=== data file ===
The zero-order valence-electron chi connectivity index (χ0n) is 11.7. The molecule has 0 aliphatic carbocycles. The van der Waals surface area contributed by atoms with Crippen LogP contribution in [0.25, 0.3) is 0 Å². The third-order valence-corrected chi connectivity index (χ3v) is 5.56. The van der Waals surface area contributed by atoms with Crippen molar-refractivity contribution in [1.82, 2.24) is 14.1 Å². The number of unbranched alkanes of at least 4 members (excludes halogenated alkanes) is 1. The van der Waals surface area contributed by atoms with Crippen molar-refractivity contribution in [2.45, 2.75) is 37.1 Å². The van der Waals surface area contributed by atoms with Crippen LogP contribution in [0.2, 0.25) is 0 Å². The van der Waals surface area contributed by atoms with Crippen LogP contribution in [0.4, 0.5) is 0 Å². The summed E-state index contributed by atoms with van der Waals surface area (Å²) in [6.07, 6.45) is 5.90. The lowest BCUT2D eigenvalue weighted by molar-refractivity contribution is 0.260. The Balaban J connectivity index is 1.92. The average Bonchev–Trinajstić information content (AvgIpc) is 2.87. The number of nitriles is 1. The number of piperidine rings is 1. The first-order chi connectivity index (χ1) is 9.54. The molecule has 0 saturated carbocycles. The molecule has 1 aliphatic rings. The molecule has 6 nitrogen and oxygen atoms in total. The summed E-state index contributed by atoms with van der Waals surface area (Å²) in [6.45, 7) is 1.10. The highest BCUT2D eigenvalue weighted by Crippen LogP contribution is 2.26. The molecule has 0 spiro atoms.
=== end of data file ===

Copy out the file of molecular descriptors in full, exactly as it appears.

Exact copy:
The zero-order valence-electron chi connectivity index (χ0n) is 11.7. The molecule has 0 aliphatic carbocycles. The van der Waals surface area contributed by atoms with Crippen LogP contribution in [0.25, 0.3) is 0 Å². The third-order valence-corrected chi connectivity index (χ3v) is 5.56. The van der Waals surface area contributed by atoms with Crippen molar-refractivity contribution in [1.82, 2.24) is 14.1 Å². The number of unbranched alkanes of at least 4 members (excludes halogenated alkanes) is 1. The van der Waals surface area contributed by atoms with Crippen molar-refractivity contribution in [2.45, 2.75) is 37.1 Å². The van der Waals surface area contributed by atoms with Crippen LogP contribution in [0.2, 0.25) is 0 Å². The van der Waals surface area contributed by atoms with Crippen LogP contribution in [0.4, 0.5) is 0 Å². The summed E-state index contributed by atoms with van der Waals surface area (Å²) in [6.07, 6.45) is 5.90. The lowest BCUT2D eigenvalue weighted by molar-refractivity contribution is 0.260. The Balaban J connectivity index is 1.92. The average Bonchev–Trinajstić information content (AvgIpc) is 2.87. The number of nitriles is 1. The number of piperidine rings is 1. The first-order chi connectivity index (χ1) is 9.54. The molecule has 0 saturated carbocycles. The molecule has 1 aliphatic rings. The molecule has 6 nitrogen and oxygen atoms in total. The summed E-state index contributed by atoms with van der Waals surface area (Å²) in [6.45, 7) is 1.10. The highest BCUT2D eigenvalue weighted by Crippen LogP contribution is 2.26. The molecule has 0 spiro atoms.